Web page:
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Govinda in Siddhartha

Instructor: Kaitlin Oglesby
In the novel ''Siddhartha,'' Govinda is not only Siddhartha's oldest friend, but he represents how different paths to Enlightenment exist. Also, he proves that sometimes all you need is a little help from your friends.

Who is Govinda?

Do you have a friend who you are very close to, yet is somehow completely different from you? Maybe you're the life of the party and they are a bit of a wallflower, or perhaps they are super smart and your interests lie elsewhere. Yet somehow, the two of you are best friends, and you cannot imagine any of your disagreements getting in the way of your friendship. That's the sort of relationship that Siddhartha has with Govinda in Siddhartha. Despite the fact that the two characters are completely different, and often spend long stretches of time apart, they come back to each other as if they had never spent any time away from one another.

Govinda's Biography

In Siddhartha, Govinda is Siddhartha's oldest friend. We meet Govinda in the village of Siddhartha's birth. The story follows both of their attempts to find enlightenment. Initially, the two leave a life of great comfort, working as Brahmin and trying to find enlightenment through rituals. They become Samanas, who focus on self-depravation and the denial of material comforts as the path to enlightenment. Finally, Govinda and Siddhartha meet the Buddha, whose disciples follow his teachings, known as the Four Noble Truths and the Eightfold Path, to reach enlightenment. To put it more bluntly, the goal never changes, only the method of getting there.

However, the two split after meeting with the Buddha. Govinda becomes a disciple of the Buddha, while Siddhartha goes his own way. They meet briefly in the middle of the work, in which Govinda, still a disciple of Buddha, watches over the sleeping Siddhartha. After that, they meet at the end of the book. Here, Govinda has heard of a wise ferryman and wants to see if he can offer him Enlightenment. He finds his old friend Siddhartha, who confirms that Enlightenment cannot be taught.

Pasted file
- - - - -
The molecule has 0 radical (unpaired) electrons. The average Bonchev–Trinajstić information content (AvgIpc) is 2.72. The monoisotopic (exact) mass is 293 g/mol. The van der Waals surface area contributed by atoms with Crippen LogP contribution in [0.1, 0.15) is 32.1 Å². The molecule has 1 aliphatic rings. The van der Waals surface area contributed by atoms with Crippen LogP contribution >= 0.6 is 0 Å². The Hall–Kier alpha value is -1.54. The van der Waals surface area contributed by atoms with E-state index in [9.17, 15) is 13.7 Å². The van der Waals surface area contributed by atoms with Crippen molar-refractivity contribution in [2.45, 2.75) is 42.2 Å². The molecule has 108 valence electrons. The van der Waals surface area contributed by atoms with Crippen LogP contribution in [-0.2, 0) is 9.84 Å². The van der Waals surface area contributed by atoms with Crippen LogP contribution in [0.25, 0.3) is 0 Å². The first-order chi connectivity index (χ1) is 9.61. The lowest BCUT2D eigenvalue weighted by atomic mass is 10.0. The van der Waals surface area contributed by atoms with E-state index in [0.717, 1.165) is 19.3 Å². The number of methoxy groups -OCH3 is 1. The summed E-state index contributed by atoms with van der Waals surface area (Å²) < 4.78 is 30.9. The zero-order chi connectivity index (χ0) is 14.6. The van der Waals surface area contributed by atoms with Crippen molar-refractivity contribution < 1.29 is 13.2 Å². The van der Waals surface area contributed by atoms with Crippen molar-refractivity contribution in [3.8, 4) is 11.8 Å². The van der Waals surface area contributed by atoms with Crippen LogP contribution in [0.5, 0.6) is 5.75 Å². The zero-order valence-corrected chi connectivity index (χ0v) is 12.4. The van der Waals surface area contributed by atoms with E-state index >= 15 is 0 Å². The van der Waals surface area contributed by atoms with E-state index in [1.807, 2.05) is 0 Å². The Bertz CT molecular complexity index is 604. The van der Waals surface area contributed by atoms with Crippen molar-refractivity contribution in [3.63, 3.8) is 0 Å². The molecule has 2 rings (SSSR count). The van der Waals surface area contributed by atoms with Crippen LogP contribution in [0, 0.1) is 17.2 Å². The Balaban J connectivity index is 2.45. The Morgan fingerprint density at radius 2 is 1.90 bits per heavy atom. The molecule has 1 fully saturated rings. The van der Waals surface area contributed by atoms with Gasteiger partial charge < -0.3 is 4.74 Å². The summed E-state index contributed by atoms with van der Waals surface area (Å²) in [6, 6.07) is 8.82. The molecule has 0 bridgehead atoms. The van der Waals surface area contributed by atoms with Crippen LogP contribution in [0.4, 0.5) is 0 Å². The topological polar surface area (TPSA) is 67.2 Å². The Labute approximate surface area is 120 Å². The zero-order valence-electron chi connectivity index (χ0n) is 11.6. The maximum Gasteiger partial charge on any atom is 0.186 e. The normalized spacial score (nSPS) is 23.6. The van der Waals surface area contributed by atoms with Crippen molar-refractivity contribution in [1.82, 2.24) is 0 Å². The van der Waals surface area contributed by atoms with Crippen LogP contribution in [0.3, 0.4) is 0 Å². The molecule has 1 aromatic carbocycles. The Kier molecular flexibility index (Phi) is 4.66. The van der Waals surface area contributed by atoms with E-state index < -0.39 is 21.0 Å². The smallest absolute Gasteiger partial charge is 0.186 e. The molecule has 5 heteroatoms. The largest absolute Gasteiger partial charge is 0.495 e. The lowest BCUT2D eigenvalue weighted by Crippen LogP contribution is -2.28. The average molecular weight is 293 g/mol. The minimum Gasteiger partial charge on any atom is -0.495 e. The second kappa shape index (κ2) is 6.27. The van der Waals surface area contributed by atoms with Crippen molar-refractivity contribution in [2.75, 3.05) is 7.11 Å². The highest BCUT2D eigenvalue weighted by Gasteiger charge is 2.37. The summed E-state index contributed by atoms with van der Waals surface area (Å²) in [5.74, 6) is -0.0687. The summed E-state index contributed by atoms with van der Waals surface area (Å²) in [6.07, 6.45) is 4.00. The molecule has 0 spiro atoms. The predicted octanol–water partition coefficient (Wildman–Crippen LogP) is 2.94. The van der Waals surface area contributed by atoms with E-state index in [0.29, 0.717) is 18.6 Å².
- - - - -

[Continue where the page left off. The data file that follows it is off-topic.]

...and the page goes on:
Now imagine Govinda's mindset. Here he has looked his entire life for a way to find Enlightenment, and his best friend has it, yet he doesn't. Govinda asks Siddhartha if there is any way that he could hope to learn even a little bit about Enlightenment from him, even if just a phrase or a world. Instead, Siddhartha asks Govinda to kiss his forehead.

You get the idea that Govinda is doing so with 'even a certain contempt' at the attitude that Siddhartha took with him, but then, he is overcome with feelings of love. He sees thousands of faces, each 'one helping the other, loving it, hating it, destroying it, giving re-birth to it, each one was a will to die, a passionately painful confession of transitoriness, and yet none of them died, each one only transformed, was always re-born,' but all interconnected. With that, Govinda becomes Enlightened.

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